Newer drugs are priced out of reach

More affordable medicines means more people can be put on treatment. But today, many of the newer medicines used to treat HIV are priced out of reach of those in need.
A growing need for newer HIV/AIDS medicines
Because there’s no cure for HIV/AIDS, treatment is life-long.  This means people require constant access to newer and more potent medicines when they develop side effects or as the virus grows resistant to medicines. 
Resistance is an inevitable element of long-term treatment, and with growing numbers of people on AIDS treatment for several years now, the need for newer drugs is growing fast – half a million people are expected to need to be switched to a ‘second-line’ of medicines by 2012.  Patients on treatment in some of MSF’s longest-running HIV projects, including in South Africa, Mozambique, Kenya and Cameroon are experiencing treatment failure. 
But newer drugs required for second-line treatment are much more expensive than the first generation of antiretrovirals (ARVs).
The impact of generic competition on the price of HIV medicines
Competition among multiple manufacturers in countries that produce generics, like India, Thailand and Brazil, is what led to the dramatic drop in prices for the first generation of ARVs.  In 2000, it cost over US$ 10,000 to treat one person for one year.  The same drugs now cost 99% less – around $60.   This was all possible because these medicines were not patented in those countries, allowing producers to freely compete for the market and drive prices down.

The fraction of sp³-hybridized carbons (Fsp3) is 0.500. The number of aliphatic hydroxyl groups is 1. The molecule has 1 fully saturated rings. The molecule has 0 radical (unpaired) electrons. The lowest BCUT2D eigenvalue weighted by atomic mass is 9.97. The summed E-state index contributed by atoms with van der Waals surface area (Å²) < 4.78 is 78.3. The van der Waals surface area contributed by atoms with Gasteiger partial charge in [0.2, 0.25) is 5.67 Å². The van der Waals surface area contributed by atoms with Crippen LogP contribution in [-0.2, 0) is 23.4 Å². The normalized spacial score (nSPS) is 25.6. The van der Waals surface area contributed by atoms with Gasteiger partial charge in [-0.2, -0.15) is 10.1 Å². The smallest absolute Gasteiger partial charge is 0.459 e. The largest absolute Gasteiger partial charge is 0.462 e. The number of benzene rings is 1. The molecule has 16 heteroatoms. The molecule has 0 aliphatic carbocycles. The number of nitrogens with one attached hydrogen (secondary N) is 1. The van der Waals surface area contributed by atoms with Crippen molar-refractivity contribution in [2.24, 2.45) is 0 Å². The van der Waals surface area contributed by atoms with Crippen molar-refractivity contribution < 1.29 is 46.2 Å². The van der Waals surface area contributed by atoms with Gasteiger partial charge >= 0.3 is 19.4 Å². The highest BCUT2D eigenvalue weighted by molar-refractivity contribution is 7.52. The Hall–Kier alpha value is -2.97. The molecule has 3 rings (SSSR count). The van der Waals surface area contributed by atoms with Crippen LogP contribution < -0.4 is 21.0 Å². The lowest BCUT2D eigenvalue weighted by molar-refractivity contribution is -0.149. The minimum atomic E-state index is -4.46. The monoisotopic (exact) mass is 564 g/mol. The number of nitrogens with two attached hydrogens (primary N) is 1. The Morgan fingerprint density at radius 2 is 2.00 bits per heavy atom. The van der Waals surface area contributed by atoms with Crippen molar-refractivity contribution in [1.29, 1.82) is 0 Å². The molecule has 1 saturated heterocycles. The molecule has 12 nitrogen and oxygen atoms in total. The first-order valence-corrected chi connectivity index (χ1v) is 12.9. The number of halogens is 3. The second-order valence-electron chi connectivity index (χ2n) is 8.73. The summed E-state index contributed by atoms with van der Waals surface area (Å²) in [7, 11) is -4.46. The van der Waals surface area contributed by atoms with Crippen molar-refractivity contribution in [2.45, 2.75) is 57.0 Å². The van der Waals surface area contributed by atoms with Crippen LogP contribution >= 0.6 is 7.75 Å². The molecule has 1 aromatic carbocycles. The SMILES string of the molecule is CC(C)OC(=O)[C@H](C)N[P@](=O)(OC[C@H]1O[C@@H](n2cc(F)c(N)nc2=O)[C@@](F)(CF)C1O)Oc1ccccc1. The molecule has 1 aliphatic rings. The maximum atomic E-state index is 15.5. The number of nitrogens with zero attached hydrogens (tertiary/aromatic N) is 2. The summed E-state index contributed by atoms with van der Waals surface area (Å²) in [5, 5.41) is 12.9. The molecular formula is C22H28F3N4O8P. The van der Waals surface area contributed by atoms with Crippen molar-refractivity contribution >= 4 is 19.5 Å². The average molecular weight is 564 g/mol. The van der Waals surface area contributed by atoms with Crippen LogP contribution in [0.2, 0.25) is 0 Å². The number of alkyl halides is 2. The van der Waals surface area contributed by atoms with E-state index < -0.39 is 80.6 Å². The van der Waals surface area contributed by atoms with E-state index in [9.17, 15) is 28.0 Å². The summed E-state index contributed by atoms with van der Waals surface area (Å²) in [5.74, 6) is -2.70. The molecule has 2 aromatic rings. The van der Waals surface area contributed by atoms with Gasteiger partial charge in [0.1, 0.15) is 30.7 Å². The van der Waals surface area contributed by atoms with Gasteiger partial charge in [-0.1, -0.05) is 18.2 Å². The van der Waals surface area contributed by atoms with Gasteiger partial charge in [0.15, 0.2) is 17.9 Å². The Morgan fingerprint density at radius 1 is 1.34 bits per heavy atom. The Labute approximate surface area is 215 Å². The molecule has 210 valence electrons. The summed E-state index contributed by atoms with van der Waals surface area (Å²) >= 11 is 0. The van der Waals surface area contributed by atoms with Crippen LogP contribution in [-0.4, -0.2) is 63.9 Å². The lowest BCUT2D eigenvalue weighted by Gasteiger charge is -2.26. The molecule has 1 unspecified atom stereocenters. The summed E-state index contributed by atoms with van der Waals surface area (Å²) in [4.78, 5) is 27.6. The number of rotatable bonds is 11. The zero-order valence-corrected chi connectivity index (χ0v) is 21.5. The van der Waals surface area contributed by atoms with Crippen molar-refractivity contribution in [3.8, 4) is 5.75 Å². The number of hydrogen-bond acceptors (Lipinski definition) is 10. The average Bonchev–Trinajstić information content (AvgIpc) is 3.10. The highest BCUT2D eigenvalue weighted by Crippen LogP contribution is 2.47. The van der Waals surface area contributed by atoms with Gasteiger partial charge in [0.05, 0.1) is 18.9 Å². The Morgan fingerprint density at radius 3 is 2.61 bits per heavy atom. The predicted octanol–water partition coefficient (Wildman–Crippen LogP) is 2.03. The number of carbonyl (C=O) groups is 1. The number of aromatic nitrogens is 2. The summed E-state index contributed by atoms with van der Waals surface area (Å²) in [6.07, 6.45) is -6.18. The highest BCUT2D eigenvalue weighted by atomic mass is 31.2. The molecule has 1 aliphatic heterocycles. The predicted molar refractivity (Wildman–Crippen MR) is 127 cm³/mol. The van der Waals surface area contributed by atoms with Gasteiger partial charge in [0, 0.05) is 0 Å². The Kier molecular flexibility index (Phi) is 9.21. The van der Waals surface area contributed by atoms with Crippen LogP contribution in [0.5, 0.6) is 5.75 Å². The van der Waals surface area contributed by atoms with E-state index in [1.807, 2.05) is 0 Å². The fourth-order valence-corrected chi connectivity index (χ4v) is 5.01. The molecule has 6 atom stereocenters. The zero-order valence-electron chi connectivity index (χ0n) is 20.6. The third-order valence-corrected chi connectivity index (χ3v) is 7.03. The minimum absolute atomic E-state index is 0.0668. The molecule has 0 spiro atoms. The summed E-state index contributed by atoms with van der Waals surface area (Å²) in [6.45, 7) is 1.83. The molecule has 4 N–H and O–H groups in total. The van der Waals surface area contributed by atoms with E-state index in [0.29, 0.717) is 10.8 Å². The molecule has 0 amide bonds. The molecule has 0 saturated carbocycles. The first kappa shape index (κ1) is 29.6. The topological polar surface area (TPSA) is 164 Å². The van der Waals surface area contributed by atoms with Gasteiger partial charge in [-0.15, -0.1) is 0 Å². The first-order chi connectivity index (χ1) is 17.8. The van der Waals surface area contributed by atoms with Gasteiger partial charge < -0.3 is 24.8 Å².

India in particular has often been dubbed ‘the pharmacy of the developing world’.  80% of the AIDS medicines bought by donors for HIV/AIDS treatment in developing countries come from India, just as 80% of the ARVs MSF uses in its HIV/AIDS treatment programmes are purchased from manufacturers in India.
Newer AIDS drugs are unaffordable
But India, Brazil and Thailand have had to begin patenting medicines to comply with international trade rules.  This has meant that newer ARVs have been granted patents that allow ‘originator’ companies to charge high prices in the absence of price-busting competition. 
The most affordable second-line regimen available today costs roughly $400 per year, almost three times as much as the first-line regimen recommended by the World Health Organization.  Further treatment options for people failing treatment can cost around $3,200 per year.
Overcoming high prices for HIV medicines
In a world where newer medicines are increasingly being patented, governments will have to exercise their rights to override patents in the name of public health and allow for production of more affordable generics.  Further, an innovative new mechanism called the Medicines Patent Pool can help overcome patent barriers that stand in the way of access to affordable versions of newer medicines. 
Last updated: July 2011
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